Ballet Benefits for Adults -The Emotional Realm
Updated: Jul 12, 2019
This is the last post in the “Ballet Benefits” series, where I talk about different areas of the adult life that can be enhanced by taking ballet. If you haven’t read it the previous posts, check them out! This week, I take a look at the benefits of Ballet in the emotional realm for adult, non-professional dancers. I will discuss a few studies that have relevant findings in the matter and talk about my own journey back to joy with ballet as my guide. I will be taking a break from blogging next week to do the initial filming for my new YouTube Channel, Loft Ballerina, coming to you shortly!
Oh joy. Without it, we are just shells of ourselves. When it comes to emotions, joy is the one we covet, and anything that purveys joy, we crave instantly. Sadly, for many adults, pure, unadulterated joy is rare and elusive. Caught up in the day to day; going to work, dropping the kids off and picking them up, keeping a house, keeping up with everyone’s expectations, keeping afloat. There is so little time left for joy that is personal, not shared with family, but deeply one’s own. Adults experience a lot of joy raising a family and pursuing a satisfying career, but that play time, that opportunity to move freely, to lose yourself in the moment without a practical purpose, is definitely lacking in the average adult’s life. And here is where ballet practice can help, because it provides the opportunity to enjoy a time allotted for the experience of personal joy, by participating in an activity that is both physical and mental, challenging and enjoyable, introspective and social.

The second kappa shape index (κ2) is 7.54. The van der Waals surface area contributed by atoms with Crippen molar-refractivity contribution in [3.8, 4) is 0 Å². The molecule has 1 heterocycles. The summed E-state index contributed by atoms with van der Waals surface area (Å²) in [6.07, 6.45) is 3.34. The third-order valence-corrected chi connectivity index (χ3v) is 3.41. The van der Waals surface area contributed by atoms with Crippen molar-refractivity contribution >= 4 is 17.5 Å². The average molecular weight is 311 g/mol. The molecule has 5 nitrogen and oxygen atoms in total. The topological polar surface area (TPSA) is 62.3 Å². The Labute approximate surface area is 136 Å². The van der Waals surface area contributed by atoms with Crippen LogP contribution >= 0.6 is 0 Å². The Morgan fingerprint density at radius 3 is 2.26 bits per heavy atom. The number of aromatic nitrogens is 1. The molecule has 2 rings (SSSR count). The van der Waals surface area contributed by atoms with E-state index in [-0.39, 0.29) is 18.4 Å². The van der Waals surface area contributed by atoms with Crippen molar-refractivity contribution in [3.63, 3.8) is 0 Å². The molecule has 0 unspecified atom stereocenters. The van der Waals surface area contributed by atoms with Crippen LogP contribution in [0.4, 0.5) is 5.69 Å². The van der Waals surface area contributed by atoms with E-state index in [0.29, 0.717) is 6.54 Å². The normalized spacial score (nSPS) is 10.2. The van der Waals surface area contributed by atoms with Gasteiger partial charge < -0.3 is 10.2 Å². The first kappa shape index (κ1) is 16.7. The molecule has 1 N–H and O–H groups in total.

Let’s look at what the peer reviewed science behind adult ballet in the emotional realm has to say;
· Scott (2018), Studied the importance of “play groups” for adults. By this they mean activities that are for leisure and also communal. They found that adults involved in these types of groups tend to stay involved in the activities longer than those that participate in other leisure activities that do not have the aspect of being an “adult play group”. Finally, the author concludes that participating in adult play groups of this sort provides adults with a safe space to express themselves and feel free from common dominant ideologies or discourses (Scott, 2018).
· Researchers involved with the Royal Academy of Dance in Great Britain (RAD) and their Silver Swans program, designed especially for older adults to learn and practice ballet, confirmed that practicing ballet dance regularly helped older adults fight feelings of depression and isolation, and allowed them a great opportunity for social interaction.
· Peter Lovatt (2016) reviewed a large number of studies related to dance, to come to the conclusion that dance increases self-esteem, helps to reduce depression by being conducive to endorphin production, which in turn turns down pain signals, and makes dance practitioners more desirable as a mate (Lovatt, 2016).
My experience with adult ballet and the emotional realm has been incredibly transforming; I started going to classes to experience the joy of music and movement, and I was given that. Yet the demands of classical technique asked of me something in return; if I was going to get the joy of experiencing dancing at my best, I was to pay for that with dedication, consistence, commitment, and taking care of my body. This put me on a path that led to deeper and deeper self-improvement. I mean, we are all fiends for joy, and if ballet was providing, then I would do what it needed me to do.